‘The Boxtrolls’: Puppets, sets mean the movie’s world is real enough to touch

In 'The Boxtrolls,' everything shown onscreen actually exists in Oregon's Laika Studios. 'I want [the audience] to see [the characters] as living, breathing, emoting things,' Laika Studios chief Travis Knight said.

Focus Features/AP
'The Boxtrolls' character Eggs (center) is voiced by Isaac Hempstead-Wright.

Archibald Snatcher, "The Boxtrolls" villain voiced by Ben Kingsley, did not walk between sets during filming. Instead, he was delicately perched on a pillow and wheeled gingerly through the studio.

This wasn't a Hollywood diva demand that required Snatcher to be treated like precious cargo. As an 18-inch-tall, hand-made puppet actor, he actually IS precious cargo: the result of countless hours of conceptualization and craft; a work of art with a jointed metal skeleton, silicone skin and hair made from hemp.

If the world of "The Boxtrolls" feels real to moviegoers, that's because it is. From the cobblestone streets of Cheesebridge to the underground wonderland the boxtrolls call home, everything shown onscreen in the film really exists at Laika Studios just outside Portland, Oregon. Each fantastical character and set is meticulously built by hand. The puppet stars have working joints so they can be moved into position and photographed frame by frame, just as stop-motion animation has been done for the past century. But it takes a high-tech touch to really make "The Boxtrolls" come alive.

"We don't want for a second for the audience to even think these are dolls," said Laika Studios chief Travis Knight. "I want them to see them as living, breathing, emoting things with aspirations and hopes by bringing subtlety and nuance to the performance."

"The Boxtrolls," in theaters Friday, tells the story of Eggs (Isaac Hempstead Wright), a boy raised by boxtrolls since he was a baby. While the human citizens of Cheesebridge believe the subterranean box-clad creatures are evil, Eggs knows they're sweet and resourceful, coming above ground at night to collect garbage and transform it into spectacular machinery for their bustling society. With the help of a curious girl, Winnie (Elle Fanning), Eggs fights to protect the boxtrolls from Snatcher, who would have them eradicated.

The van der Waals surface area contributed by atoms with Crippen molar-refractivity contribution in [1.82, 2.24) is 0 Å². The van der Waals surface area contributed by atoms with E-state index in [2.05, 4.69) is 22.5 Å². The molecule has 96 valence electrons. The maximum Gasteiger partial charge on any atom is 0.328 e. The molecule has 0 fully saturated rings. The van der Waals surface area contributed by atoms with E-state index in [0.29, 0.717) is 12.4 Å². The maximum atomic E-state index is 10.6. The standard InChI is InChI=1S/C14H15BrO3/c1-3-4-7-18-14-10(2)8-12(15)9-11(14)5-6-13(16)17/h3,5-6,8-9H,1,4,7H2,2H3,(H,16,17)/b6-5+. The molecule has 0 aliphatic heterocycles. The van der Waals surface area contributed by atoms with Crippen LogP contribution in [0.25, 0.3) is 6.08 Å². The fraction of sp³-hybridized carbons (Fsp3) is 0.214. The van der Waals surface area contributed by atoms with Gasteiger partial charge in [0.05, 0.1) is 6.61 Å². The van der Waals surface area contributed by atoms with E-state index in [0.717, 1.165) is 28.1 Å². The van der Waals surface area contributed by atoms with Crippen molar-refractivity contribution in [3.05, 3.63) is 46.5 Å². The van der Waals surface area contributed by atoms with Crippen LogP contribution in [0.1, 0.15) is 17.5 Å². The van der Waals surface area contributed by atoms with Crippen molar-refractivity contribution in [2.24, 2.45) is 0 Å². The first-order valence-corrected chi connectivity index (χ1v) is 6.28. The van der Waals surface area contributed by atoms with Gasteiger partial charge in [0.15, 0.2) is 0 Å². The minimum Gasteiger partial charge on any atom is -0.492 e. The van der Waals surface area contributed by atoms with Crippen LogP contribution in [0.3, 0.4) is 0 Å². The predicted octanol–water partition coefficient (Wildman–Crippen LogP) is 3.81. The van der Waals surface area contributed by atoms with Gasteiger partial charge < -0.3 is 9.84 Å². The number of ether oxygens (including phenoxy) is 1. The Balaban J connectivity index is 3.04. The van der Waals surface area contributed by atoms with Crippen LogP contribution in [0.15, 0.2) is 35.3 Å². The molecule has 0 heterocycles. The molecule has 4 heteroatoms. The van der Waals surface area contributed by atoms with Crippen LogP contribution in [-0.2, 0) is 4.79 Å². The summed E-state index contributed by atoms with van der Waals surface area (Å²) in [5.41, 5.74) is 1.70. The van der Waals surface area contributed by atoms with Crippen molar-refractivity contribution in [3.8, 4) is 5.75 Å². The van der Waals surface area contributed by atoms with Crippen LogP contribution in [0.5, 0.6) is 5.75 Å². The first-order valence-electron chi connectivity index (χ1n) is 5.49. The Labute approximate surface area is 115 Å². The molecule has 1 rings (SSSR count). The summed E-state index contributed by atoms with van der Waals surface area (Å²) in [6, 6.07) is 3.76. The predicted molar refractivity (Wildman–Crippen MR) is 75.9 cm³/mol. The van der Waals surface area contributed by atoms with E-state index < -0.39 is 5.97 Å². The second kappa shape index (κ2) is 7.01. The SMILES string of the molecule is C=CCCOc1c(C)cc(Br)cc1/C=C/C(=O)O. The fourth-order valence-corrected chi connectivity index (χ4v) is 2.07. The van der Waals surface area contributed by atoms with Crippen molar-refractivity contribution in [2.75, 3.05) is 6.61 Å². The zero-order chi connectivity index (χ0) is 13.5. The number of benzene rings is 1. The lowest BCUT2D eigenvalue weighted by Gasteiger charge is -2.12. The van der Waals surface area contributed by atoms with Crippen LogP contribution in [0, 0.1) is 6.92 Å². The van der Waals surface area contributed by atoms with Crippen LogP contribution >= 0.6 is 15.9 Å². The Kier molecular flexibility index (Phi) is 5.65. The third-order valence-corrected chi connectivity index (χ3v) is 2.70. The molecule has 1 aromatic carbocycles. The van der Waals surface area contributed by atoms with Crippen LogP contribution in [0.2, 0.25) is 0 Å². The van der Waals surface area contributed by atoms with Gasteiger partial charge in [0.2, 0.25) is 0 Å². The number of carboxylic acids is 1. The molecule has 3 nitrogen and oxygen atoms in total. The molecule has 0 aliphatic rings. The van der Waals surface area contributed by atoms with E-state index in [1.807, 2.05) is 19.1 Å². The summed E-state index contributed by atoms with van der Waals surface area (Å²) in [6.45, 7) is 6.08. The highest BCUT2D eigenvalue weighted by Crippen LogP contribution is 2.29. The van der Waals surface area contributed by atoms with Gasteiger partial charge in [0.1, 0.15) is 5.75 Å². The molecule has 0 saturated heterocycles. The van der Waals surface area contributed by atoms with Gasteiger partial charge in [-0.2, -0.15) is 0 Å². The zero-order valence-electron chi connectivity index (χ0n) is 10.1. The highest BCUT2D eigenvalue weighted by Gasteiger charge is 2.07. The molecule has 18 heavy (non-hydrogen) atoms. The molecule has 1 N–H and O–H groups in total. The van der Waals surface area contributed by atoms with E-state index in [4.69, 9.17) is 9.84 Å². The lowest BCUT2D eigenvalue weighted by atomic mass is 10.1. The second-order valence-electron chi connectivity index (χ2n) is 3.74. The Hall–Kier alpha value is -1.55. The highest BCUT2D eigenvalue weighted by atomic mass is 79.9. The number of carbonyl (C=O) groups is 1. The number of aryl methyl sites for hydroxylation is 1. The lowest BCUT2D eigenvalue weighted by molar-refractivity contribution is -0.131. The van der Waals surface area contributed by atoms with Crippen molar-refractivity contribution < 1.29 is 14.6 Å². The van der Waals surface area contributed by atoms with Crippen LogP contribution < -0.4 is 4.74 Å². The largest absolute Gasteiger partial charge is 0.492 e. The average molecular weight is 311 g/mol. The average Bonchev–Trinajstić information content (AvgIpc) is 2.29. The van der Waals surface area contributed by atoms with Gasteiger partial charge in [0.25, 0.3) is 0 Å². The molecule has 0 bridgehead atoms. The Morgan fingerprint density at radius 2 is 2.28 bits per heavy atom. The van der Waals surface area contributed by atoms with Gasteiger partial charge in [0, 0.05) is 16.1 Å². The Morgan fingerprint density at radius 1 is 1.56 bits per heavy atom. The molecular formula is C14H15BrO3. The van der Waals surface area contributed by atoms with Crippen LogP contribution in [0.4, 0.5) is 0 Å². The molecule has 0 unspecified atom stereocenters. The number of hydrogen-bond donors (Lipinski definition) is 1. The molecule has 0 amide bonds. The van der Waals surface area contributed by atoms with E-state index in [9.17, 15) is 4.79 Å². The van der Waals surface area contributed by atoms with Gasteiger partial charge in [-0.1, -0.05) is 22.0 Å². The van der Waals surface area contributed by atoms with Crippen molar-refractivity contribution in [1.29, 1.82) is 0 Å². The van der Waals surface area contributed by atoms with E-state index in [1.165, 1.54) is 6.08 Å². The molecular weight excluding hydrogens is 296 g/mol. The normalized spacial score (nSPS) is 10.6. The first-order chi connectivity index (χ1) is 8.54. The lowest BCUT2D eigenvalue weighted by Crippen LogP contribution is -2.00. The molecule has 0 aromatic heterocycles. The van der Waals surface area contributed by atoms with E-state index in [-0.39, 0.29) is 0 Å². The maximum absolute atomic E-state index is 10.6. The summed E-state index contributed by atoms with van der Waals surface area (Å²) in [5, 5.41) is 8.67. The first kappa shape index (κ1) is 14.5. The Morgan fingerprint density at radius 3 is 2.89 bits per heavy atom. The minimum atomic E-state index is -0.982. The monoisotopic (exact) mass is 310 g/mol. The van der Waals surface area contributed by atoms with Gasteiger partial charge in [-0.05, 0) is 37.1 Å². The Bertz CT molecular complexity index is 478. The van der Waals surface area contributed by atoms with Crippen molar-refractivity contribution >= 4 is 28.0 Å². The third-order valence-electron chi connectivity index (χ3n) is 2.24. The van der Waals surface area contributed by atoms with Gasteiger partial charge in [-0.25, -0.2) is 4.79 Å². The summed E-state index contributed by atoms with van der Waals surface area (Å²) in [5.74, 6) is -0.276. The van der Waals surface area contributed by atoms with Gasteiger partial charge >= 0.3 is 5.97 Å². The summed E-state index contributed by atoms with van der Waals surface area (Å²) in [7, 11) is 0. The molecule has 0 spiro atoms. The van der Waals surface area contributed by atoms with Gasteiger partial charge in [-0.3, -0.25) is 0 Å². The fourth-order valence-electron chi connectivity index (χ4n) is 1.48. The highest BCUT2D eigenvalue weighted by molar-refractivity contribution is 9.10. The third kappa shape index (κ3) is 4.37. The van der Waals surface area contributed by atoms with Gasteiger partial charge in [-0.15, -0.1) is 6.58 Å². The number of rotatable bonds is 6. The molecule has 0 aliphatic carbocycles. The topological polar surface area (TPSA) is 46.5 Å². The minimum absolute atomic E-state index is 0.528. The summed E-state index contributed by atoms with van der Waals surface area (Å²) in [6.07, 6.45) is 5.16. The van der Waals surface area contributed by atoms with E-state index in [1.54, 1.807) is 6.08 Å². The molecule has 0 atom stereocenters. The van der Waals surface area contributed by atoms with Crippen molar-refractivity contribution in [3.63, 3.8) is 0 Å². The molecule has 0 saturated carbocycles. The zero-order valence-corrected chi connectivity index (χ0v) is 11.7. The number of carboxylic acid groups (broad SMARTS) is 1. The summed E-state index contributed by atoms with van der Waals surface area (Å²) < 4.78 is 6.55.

Knight said it's the 9-year-old studio's most ambitious film to date. It features more puppet stars and advanced technology than Laika's first two features, "Coraline" and "ParaNorman," which each earned Oscar nods.

The puppets start as sketches and clay models before they're built as working actors that can do everything the story demands of the character. The costume department stitches tiny outfits for the puppet actors to wear. Artists make extra hands for all characters (with floral wire inside for mobility), because hands are the first to break. Some puppets have "stunt legs" to perform action sequences.

Snatcher is among the tallest puppet stars. Eggs stands at about 9 ½ inches, Knight said, while the boxtrolls are 3 to 4 inches high.

Their faces are their most high-tech feature. Through computer design, rapid prototyping and 3-D printing, artists are able to create an infinite range of facial expression possibilities for the puppet actors.

"It's like a little Mr. Potato Head," Knight said.

Each puppet has a collection of detachable, interchangeable upper and lower facial pieces that can be combined to convey various emotions and phonetic sounds. "Facial librarians" on staff keep track of all the computer-printed expressions. When an animator takes on a scene, he checks out a set of face parts for his puppet actors. The set comes packaged in what looks like a pizza box.

"There were 15,000 different pieces for Eggs' faces," said Anthony Stacchi, who co-directed the film with Graham Annable. "The combinations you could put them in were over a million."

The celebrity voice actors provide the character's vocal personality, and the animators and puppets provide their physical performance. Frame by frame, the animators translate magnet-backed face pieces into human expressions and incremental movements into fluid motion as the puppets enact the story.

"It's all the different parts that inform the (animation) process — the rapid prototyping, the 3-D printing ... the digital photography, the different lighting techniques — those are all things that ultimately change what comes out at the other end," Knight said. "But the process at its very core is the same: It's still an animator on a set moving a puppet a frame at a time and bringing it to life that way."

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